And what are these kids really up to anyway? Are they plotting to take over the world?  Or to walk to the ice cream store? One never knows. Each secret seems to carry the same level of significance.  

I really hope it’s not actually plotting to take over the world… Not sure I have the bail money. However, the few times he’s faced a real moral dilemma, or a dangerous situation he’s come to me.  I know he knows I have his back. And that I am always willing to figuratively break legs for him. Not literally. But only because that would set a bad example.  

  1. The Teen Girls

I’ve learned to strongly dislike an entire group of people, and I am confident this has nothing to do with them and everything to do with me.  I just don’t like teenage girls anymore. I used to. But now, that I know they the power to hurt him, I think they are awful. And I judge (silently) every teenage girl I meet, and I find all the ways in which she is not good enough for my son. Yeap, I’ve become a terrible person.  For the first time in my life, I empathize with my former mother in law. I remember all the times it was clear she didn’t like me. I get it now. How could anybody be good enough for my son? Its not possible.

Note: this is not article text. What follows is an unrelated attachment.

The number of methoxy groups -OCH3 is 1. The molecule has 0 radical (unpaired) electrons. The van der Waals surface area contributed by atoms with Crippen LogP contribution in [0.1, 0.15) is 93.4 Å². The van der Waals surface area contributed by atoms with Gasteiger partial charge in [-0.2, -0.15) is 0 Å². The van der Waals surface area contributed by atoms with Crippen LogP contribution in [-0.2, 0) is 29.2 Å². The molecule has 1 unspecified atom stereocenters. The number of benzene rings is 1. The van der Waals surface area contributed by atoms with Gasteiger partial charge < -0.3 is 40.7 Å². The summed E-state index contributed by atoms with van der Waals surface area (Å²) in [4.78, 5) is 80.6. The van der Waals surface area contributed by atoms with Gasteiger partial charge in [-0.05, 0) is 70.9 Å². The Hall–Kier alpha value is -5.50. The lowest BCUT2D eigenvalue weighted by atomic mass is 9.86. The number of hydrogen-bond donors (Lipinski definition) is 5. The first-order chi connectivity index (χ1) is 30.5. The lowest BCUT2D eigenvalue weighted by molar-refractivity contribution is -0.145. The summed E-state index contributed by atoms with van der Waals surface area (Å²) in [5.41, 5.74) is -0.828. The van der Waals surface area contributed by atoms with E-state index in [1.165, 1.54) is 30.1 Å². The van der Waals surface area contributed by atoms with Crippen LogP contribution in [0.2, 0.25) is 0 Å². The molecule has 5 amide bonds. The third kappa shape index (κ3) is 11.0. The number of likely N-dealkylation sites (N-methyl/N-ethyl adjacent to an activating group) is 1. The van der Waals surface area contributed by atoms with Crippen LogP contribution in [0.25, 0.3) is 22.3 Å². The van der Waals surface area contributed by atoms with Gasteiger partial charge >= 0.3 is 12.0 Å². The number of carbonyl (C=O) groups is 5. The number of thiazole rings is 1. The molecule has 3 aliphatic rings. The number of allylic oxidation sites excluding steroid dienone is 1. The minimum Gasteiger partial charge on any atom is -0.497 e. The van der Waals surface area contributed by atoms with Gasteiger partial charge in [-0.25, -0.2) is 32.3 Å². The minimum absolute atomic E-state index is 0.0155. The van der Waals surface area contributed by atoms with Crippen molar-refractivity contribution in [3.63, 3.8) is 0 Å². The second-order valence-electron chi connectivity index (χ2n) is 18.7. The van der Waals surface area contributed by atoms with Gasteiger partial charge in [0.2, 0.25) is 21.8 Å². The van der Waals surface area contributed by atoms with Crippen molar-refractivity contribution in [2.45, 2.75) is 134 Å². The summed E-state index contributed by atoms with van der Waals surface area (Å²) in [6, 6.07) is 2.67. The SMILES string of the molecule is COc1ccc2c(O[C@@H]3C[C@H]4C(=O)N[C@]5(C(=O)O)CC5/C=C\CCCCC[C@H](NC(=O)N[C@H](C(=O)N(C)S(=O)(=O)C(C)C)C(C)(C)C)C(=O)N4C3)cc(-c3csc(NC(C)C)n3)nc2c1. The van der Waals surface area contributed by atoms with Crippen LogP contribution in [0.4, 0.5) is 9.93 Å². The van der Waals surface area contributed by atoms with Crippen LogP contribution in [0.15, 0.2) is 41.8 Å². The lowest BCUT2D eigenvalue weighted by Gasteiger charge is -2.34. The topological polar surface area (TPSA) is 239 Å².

The problem is not that these girls aren’t friendly or pretty, or smart.  The problem is that I know beyond all shadow of a doubt, that they can never be as brilliant, beautiful and kind as my son.  Its simply out of the realm of possibility. So, I smile at them, while fully aware I have become my mother in law.

A karmic punishment if there ever was one.  

  1. Letting Go

The hardest part or raising a teenager isn’t the girls, the secrets or even the jokes.  The hardest part, is knowing that one day, one day very soon it’ll all be over. My baby (the one who is as tall as me these days) will need to go into the world on his own.  I will no longer be able to go through his sock drawer, I will just have to trust that I taught him better than to do dangerous drugs. I will no longer be there to roll my eyes at the ceaseless flirting – I will just need to trust that he knows when it’s appropriate, and when its not. I will no longer be able to give an internal stink eye to any girl he likes.  Because chances are, one will be his partner, and I will need to learn to love her, imperfections and all. I will love her as a daughter, for the sake of my son. And I know, I know. I do know. I am incredibly privileged. Because watching your child grow up, it is the biggest privilege a mother could have. It is one denied to many and I am so thankful I have it.  But that doesn’t make letting go easier.

For now, I put up with the jokes and the secrets, and he puts up with my neuroses.  And I hope these days, these long summer days, when my baby sleeps just a wall away, that they last.  These days, when I can still protect him, just a little. I hope, they don’t pass too soon. Not so soon.  

Just a little while longer.  

Bio:Viktoria is a single mother of two boys, and lives in Brooklyn, New York.  She runs the homeschool blog www.getbrainybox.com

5 Ways Raising a Teen Boy Has Made Me Crazy